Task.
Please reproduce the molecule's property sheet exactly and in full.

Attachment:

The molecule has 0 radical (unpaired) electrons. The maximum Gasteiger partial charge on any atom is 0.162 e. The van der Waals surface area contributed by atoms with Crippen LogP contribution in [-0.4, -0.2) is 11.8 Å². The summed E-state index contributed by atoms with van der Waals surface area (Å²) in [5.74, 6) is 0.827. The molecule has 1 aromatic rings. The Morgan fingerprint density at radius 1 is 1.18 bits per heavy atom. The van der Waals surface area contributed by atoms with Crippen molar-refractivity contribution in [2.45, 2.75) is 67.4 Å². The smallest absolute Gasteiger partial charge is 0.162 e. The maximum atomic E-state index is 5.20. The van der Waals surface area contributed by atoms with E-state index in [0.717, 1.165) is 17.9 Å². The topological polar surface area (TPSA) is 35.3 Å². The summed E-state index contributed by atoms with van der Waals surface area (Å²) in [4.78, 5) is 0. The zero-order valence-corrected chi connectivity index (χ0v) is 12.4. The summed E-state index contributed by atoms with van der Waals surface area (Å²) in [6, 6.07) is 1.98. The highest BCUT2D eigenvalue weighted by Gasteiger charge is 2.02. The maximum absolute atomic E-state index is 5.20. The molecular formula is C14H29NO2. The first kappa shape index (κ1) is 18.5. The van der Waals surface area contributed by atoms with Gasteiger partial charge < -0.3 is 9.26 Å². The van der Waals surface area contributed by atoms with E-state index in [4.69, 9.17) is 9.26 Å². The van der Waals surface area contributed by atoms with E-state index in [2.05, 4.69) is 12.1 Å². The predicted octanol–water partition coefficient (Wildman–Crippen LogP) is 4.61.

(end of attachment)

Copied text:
The molecule has 0 radical (unpaired) electrons. The maximum Gasteiger partial charge on any atom is 0.162 e. The van der Waals surface area contributed by atoms with Crippen LogP contribution in [-0.4, -0.2) is 11.8 Å². The summed E-state index contributed by atoms with van der Waals surface area (Å²) in [5.74, 6) is 0.827. The molecule has 1 aromatic rings. The Morgan fingerprint density at radius 1 is 1.18 bits per heavy atom. The van der Waals surface area contributed by atoms with Crippen molar-refractivity contribution in [2.45, 2.75) is 67.4 Å². The smallest absolute Gasteiger partial charge is 0.162 e. The maximum atomic E-state index is 5.20. The van der Waals surface area contributed by atoms with E-state index in [0.717, 1.165) is 17.9 Å². The topological polar surface area (TPSA) is 35.3 Å². The summed E-state index contributed by atoms with van der Waals surface area (Å²) in [4.78, 5) is 0. The zero-order valence-corrected chi connectivity index (χ0v) is 12.4. The summed E-state index contributed by atoms with van der Waals surface area (Å²) in [6, 6.07) is 1.98. The highest BCUT2D eigenvalue weighted by Gasteiger charge is 2.02. The maximum absolute atomic E-state index is 5.20. The molecular formula is C14H29NO2. The first kappa shape index (κ1) is 18.5. The van der Waals surface area contributed by atoms with Gasteiger partial charge < -0.3 is 9.26 Å². The van der Waals surface area contributed by atoms with E-state index in [4.69, 9.17) is 9.26 Å². The van der Waals surface area contributed by atoms with E-state index in [2.05, 4.69) is 12.1 Å². The predicted octanol–water partition coefficient (Wildman–Crippen LogP) is 4.61.